I’ve worked with World Relief for 14 years, and one of the great things about the longevity of that experience is I’ve seen kind of the ups and downs and how different external crises and events have impacted the organization. That long-term vision helps me ensure that we remain focused on the priorities despite the crises we face.
Most people who know about World Relief think of their domestic work with refugees, but given your background, can you share about the organization’s international side?
Our work overseas is quite robust and dates back to the origins of our organization. We have three major areas of emphasis: The first is humanitarian or emergency response, which is serving people in refugee camps or internally displaced people (IDP) camps, and those returning to their home community—so there’s a lot of synergy and connectedness to the work that we do in the US. The second area of our work is in community and public health, where we’ve found great support from donors and collaboration with USAID and UNICEF. And then the third is a church-based community development initiative, an integrated model where we engage churches in meeting the needs of their neighbors—from economic and social to strengthening marriages and working with children.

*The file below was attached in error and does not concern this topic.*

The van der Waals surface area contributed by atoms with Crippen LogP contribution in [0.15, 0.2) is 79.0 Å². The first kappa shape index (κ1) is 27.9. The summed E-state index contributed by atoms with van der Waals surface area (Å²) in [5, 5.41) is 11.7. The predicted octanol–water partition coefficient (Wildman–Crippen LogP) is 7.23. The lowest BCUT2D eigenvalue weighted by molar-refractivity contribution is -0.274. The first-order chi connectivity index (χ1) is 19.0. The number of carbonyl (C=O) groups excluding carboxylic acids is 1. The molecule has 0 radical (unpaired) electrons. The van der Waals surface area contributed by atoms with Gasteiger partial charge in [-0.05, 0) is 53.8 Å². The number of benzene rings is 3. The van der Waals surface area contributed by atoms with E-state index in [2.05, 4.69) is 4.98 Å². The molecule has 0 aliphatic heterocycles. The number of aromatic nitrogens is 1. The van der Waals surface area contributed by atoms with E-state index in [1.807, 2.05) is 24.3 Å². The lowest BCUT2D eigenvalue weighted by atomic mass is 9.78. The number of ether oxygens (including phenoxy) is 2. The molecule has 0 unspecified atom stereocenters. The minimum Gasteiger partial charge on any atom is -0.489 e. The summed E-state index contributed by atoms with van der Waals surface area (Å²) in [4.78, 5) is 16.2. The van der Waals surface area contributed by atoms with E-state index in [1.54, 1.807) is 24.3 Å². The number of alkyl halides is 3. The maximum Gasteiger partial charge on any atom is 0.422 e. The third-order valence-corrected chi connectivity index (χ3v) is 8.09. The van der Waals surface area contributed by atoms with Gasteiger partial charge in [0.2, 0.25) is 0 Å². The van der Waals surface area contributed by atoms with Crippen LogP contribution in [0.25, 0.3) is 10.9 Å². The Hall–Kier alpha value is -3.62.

What initially led you to join the mission of World Relief back in 2007?
Since I became a Christ follower, I really developed a strong appreciation for God’s love and heart for the poor and the vulnerable. And as I came to learn about World Relief, it motivated me to step out of the work that I was doing before on Capitol Hill to take a two-year assignment—raising support, not even a staff position—to serve in our Rwanda office. Through that, I saw how my life was shaped in ways of seeing and understanding the world. It was very formative for me in drawing my commitment to understanding the role of the church and community development, the importance of engaging churches, and in meeting the needs of the neighbors themselves. It’s kind of been an amazing journey to see God grow and equip me with new skills, helping the organization in different expressions of providing service to the most vulnerable, whether they’re in the US or around the world.
What is one of the most impactful experiences from your long history with the ministry?
Very early in my time at World Relief, I arrived in Rwanda when it was still at the height of navigating the HIV pandemic. We had a very large grant from PEPFAR to do HIV work, and much of it was focused on prevention and the youth. But there was also a palliative care component for people with AIDS. Through those interactions, I spent a lot of time in the home with the women, especially widows with children, who could see the end of their lives in full view. Seeing the hope that they had in Christ and the way that churches could come around them—but also their concerns for the futures of their children—just stuck with me and touched me emotionally. It made me see why our work is so important, so valuable.